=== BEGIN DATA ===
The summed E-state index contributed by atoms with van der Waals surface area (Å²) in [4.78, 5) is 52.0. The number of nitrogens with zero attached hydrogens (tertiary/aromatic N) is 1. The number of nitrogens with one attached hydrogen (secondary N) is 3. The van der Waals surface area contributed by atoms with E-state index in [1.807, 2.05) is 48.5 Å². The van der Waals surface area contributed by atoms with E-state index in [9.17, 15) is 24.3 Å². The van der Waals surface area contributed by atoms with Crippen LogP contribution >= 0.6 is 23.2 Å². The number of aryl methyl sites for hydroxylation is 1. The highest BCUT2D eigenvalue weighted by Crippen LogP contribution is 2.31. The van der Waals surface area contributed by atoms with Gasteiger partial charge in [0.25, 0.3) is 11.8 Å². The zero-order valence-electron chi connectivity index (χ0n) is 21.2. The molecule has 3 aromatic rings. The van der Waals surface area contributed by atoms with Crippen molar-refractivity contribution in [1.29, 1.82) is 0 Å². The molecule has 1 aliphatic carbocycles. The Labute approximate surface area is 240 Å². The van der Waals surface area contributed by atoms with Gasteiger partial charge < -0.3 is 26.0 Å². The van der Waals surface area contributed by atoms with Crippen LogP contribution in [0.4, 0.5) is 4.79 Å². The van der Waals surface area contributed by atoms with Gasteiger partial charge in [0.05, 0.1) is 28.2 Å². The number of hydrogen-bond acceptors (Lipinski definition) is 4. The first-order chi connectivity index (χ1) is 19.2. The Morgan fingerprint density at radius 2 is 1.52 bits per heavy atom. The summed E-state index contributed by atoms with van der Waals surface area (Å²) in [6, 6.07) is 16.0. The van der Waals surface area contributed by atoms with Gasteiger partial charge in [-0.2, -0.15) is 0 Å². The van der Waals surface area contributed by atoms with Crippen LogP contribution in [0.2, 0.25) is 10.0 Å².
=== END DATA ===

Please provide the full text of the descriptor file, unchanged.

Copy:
The summed E-state index contributed by atoms with van der Waals surface area (Å²) in [4.78, 5) is 52.0. The number of nitrogens with zero attached hydrogens (tertiary/aromatic N) is 1. The number of nitrogens with one attached hydrogen (secondary N) is 3. The van der Waals surface area contributed by atoms with E-state index in [1.807, 2.05) is 48.5 Å². The van der Waals surface area contributed by atoms with E-state index in [9.17, 15) is 24.3 Å². The van der Waals surface area contributed by atoms with Crippen LogP contribution >= 0.6 is 23.2 Å². The number of aryl methyl sites for hydroxylation is 1. The highest BCUT2D eigenvalue weighted by Crippen LogP contribution is 2.31. The van der Waals surface area contributed by atoms with Gasteiger partial charge in [0.25, 0.3) is 11.8 Å². The zero-order valence-electron chi connectivity index (χ0n) is 21.2. The molecule has 3 aromatic rings. The van der Waals surface area contributed by atoms with Crippen molar-refractivity contribution in [1.29, 1.82) is 0 Å². The molecule has 1 aliphatic carbocycles. The Labute approximate surface area is 240 Å². The van der Waals surface area contributed by atoms with Gasteiger partial charge < -0.3 is 26.0 Å². The van der Waals surface area contributed by atoms with Crippen LogP contribution in [0.4, 0.5) is 4.79 Å². The van der Waals surface area contributed by atoms with Gasteiger partial charge in [0.05, 0.1) is 28.2 Å². The number of hydrogen-bond acceptors (Lipinski definition) is 4. The first-order chi connectivity index (χ1) is 19.2. The Morgan fingerprint density at radius 2 is 1.52 bits per heavy atom. The summed E-state index contributed by atoms with van der Waals surface area (Å²) in [6, 6.07) is 16.0. The van der Waals surface area contributed by atoms with Gasteiger partial charge in [-0.2, -0.15) is 0 Å². The van der Waals surface area contributed by atoms with Crippen LogP contribution in [0.2, 0.25) is 10.0 Å².